A windy Mothering Sunday in Norwich. After being blown about the medieval street pattern until we fetched up at one of the gates to the Cathedral Close, we decided to treat ourselves to Italian dinner, and strolled into the snappily named Zizzi's restaurant
The children always eat well on our daytrips, they need the energy. Spaghetti al Pomodoro e Basilico for the Eldest and me, Margherita Pizza for the other two. Digestion aided by a casual stroll around Norwich Cathedral and its environs.
It started to go pearshaped when the time came to return home. At Norwich Station, we were greeted with the announcement that our train's departure would be delayed by 40 minutes due to overhead line problems at Stratford.
I sighed quietly. Never mind, we weren't in much of a hurry. We visited a small shop on the concourse for sweets to pass the time, and I noticed a small electronic Sudoku toy on sale for a fiver. "That'll help pass the time," I decided, and made the purchase.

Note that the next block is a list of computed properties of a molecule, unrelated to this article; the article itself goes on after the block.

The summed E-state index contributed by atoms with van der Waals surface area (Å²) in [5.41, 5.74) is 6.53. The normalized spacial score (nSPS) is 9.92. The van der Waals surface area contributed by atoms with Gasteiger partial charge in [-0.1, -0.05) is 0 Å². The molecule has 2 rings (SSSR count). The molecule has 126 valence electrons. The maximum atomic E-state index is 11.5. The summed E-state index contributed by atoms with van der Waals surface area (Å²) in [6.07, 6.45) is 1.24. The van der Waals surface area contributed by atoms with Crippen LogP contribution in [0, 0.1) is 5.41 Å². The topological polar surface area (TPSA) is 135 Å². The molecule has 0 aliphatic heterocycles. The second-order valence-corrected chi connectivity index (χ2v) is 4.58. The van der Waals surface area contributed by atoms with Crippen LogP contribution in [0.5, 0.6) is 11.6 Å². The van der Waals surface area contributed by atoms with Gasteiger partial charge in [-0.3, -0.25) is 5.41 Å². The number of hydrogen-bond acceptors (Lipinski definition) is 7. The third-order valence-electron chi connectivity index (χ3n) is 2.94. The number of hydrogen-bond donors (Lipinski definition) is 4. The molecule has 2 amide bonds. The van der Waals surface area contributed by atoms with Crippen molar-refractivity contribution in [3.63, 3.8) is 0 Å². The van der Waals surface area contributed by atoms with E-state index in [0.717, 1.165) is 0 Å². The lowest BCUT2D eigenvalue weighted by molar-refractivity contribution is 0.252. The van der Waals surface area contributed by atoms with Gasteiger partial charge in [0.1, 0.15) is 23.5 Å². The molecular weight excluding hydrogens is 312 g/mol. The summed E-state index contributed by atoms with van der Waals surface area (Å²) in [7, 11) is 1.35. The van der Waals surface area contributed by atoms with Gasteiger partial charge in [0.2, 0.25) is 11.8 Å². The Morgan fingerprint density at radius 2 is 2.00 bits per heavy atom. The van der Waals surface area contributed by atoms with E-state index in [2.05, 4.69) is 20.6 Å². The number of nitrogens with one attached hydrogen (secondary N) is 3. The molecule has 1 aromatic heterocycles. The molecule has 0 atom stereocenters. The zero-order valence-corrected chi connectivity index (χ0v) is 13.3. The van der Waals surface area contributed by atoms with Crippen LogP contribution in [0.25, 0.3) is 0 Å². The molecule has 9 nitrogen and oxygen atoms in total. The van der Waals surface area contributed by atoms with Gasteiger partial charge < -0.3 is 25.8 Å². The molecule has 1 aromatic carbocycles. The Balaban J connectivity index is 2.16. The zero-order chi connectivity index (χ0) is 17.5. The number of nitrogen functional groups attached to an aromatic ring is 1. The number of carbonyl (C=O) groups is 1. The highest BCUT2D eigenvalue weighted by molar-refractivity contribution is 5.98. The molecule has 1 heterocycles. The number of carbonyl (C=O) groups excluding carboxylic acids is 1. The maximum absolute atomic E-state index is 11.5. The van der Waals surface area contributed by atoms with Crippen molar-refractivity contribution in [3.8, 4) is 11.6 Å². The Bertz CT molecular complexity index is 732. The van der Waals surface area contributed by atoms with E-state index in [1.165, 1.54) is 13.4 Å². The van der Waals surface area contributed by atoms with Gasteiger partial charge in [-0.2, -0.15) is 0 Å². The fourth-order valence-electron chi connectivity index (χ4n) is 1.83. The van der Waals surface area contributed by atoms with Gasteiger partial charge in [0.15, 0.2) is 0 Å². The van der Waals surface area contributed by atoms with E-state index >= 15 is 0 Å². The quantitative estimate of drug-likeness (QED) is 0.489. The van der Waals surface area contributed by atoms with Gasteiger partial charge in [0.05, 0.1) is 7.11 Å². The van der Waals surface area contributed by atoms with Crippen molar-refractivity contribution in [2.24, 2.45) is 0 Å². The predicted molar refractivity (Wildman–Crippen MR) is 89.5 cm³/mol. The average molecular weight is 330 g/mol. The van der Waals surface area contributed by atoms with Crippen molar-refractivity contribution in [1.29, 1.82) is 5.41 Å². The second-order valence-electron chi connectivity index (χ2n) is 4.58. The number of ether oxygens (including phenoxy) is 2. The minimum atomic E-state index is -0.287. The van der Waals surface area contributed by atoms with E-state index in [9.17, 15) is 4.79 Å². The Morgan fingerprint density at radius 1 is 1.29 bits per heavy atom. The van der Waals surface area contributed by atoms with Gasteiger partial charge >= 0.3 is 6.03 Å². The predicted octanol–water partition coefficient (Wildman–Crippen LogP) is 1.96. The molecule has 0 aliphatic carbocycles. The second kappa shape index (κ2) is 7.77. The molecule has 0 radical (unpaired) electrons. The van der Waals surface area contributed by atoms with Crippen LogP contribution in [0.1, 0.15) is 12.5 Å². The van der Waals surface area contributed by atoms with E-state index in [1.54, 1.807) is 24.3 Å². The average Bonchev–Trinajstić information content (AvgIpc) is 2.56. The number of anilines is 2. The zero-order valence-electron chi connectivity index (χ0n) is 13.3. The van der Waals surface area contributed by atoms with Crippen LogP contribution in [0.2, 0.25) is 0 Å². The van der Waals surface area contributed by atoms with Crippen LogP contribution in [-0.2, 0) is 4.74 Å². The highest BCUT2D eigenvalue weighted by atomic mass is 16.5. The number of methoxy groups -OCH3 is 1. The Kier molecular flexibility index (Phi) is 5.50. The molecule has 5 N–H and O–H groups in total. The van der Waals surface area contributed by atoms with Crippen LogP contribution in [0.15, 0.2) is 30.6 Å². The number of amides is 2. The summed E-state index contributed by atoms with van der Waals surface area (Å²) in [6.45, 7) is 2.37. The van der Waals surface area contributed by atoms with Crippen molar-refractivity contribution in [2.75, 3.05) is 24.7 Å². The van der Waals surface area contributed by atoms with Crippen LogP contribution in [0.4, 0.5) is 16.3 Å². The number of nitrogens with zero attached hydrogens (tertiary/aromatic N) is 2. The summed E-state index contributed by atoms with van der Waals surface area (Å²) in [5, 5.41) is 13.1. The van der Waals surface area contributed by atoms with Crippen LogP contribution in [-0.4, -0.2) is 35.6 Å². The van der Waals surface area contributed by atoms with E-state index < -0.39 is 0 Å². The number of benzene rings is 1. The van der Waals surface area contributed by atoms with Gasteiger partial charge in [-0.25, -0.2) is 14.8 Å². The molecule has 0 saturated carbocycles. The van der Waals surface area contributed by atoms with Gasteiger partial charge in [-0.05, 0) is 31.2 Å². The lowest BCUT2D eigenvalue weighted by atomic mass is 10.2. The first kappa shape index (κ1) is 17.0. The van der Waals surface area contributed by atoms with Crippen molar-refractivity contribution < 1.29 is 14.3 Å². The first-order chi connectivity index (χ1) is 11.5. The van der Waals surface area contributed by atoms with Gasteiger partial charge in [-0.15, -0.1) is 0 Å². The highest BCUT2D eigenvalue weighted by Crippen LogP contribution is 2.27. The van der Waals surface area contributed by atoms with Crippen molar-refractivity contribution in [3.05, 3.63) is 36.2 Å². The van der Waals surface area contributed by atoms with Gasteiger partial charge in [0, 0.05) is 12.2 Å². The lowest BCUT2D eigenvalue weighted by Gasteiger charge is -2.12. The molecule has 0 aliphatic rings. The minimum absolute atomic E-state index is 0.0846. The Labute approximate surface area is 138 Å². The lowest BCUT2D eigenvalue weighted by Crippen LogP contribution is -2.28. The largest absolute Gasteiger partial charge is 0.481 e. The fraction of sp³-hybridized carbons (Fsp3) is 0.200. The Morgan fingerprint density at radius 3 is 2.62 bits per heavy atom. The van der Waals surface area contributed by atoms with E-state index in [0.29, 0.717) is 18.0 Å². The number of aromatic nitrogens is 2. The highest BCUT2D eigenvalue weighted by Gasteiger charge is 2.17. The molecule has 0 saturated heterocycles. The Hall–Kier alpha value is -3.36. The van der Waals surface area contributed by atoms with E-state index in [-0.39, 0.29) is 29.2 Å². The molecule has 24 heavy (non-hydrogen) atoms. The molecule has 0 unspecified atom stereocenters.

Outside the shop, we sat on a bench on the concourse. I wrestled the game from its plastic packaging, and noticed that batteries weren't included.
I sighed quietly, again. I returned to the shop, purchased batteries, walked back to the bench. I picked up the Sudoku machine, and observed that the cover to the battery compartment was held on by a small crosshead screw.
I cursed quietly and returned to the shop. They did not sell screwdrivers. I bought a small penknife and returned to the bench. I unfolded the penknife, placed its point into the head of the screw, tried to turn it by exerting a little pressure. The penknife attempted to snap shut, thwarted in its design by the obstacle that was my finger.
I cursed, rather loudly this time, and wandered into the Station toilets, grabbing some tissue which I wrapped around my finger to stifle the bleeding. I returned to the bench and my increasingly bemused offspring, and after a deal more grappling, manage to complete my mission to get the Sudoku machine working.
We played it on the train, all the way back to our home Station, where we bundled ourselves onto the platform into what was now the cold night. My wallet remained warm, snug on the train seat, minding its own business as it commuted toward London.
It was discovered by the train's conductor an hour later, shortly after I cancelled my cards.
Happy Mother's Day!